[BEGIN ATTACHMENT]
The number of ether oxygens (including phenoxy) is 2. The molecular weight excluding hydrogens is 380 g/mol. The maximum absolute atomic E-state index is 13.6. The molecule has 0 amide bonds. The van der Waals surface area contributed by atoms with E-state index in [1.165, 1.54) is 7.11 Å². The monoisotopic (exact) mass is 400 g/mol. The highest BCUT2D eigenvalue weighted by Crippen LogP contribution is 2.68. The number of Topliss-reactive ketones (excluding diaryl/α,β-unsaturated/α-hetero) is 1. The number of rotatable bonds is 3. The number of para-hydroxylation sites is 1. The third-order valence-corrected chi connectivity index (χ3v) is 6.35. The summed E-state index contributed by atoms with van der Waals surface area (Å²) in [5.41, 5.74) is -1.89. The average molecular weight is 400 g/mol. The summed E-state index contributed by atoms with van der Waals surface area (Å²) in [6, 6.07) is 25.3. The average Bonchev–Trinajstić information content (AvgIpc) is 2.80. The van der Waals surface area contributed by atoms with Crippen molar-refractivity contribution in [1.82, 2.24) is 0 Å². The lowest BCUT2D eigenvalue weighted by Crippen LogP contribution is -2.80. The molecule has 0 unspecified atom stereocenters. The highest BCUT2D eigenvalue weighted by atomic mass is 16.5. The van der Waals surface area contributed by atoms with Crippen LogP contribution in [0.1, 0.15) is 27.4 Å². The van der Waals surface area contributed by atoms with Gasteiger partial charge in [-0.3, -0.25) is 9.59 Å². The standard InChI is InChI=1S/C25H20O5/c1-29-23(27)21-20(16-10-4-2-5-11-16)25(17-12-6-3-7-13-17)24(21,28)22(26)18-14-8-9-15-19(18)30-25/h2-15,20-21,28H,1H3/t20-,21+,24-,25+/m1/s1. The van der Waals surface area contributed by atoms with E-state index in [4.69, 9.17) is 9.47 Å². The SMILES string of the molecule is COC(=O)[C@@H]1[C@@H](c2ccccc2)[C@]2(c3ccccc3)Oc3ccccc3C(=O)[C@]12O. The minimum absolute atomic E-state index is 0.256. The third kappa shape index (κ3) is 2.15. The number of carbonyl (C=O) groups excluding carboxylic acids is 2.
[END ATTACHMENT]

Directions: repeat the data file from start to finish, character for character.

The number of ether oxygens (including phenoxy) is 2. The molecular weight excluding hydrogens is 380 g/mol. The maximum absolute atomic E-state index is 13.6. The molecule has 0 amide bonds. The van der Waals surface area contributed by atoms with E-state index in [1.165, 1.54) is 7.11 Å². The monoisotopic (exact) mass is 400 g/mol. The highest BCUT2D eigenvalue weighted by Crippen LogP contribution is 2.68. The number of Topliss-reactive ketones (excluding diaryl/α,β-unsaturated/α-hetero) is 1. The number of rotatable bonds is 3. The number of para-hydroxylation sites is 1. The third-order valence-corrected chi connectivity index (χ3v) is 6.35. The summed E-state index contributed by atoms with van der Waals surface area (Å²) in [5.41, 5.74) is -1.89. The average molecular weight is 400 g/mol. The summed E-state index contributed by atoms with van der Waals surface area (Å²) in [6, 6.07) is 25.3. The average Bonchev–Trinajstić information content (AvgIpc) is 2.80. The van der Waals surface area contributed by atoms with Crippen molar-refractivity contribution in [1.82, 2.24) is 0 Å². The lowest BCUT2D eigenvalue weighted by Crippen LogP contribution is -2.80. The molecule has 0 unspecified atom stereocenters. The highest BCUT2D eigenvalue weighted by atomic mass is 16.5. The van der Waals surface area contributed by atoms with Crippen LogP contribution in [0.1, 0.15) is 27.4 Å². The van der Waals surface area contributed by atoms with Gasteiger partial charge in [-0.3, -0.25) is 9.59 Å². The standard InChI is InChI=1S/C25H20O5/c1-29-23(27)21-20(16-10-4-2-5-11-16)25(17-12-6-3-7-13-17)24(21,28)22(26)18-14-8-9-15-19(18)30-25/h2-15,20-21,28H,1H3/t20-,21+,24-,25+/m1/s1. The van der Waals surface area contributed by atoms with E-state index in [4.69, 9.17) is 9.47 Å². The SMILES string of the molecule is COC(=O)[C@@H]1[C@@H](c2ccccc2)[C@]2(c3ccccc3)Oc3ccccc3C(=O)[C@]12O. The minimum absolute atomic E-state index is 0.256. The third kappa shape index (κ3) is 2.15. The number of carbonyl (C=O) groups excluding carboxylic acids is 2.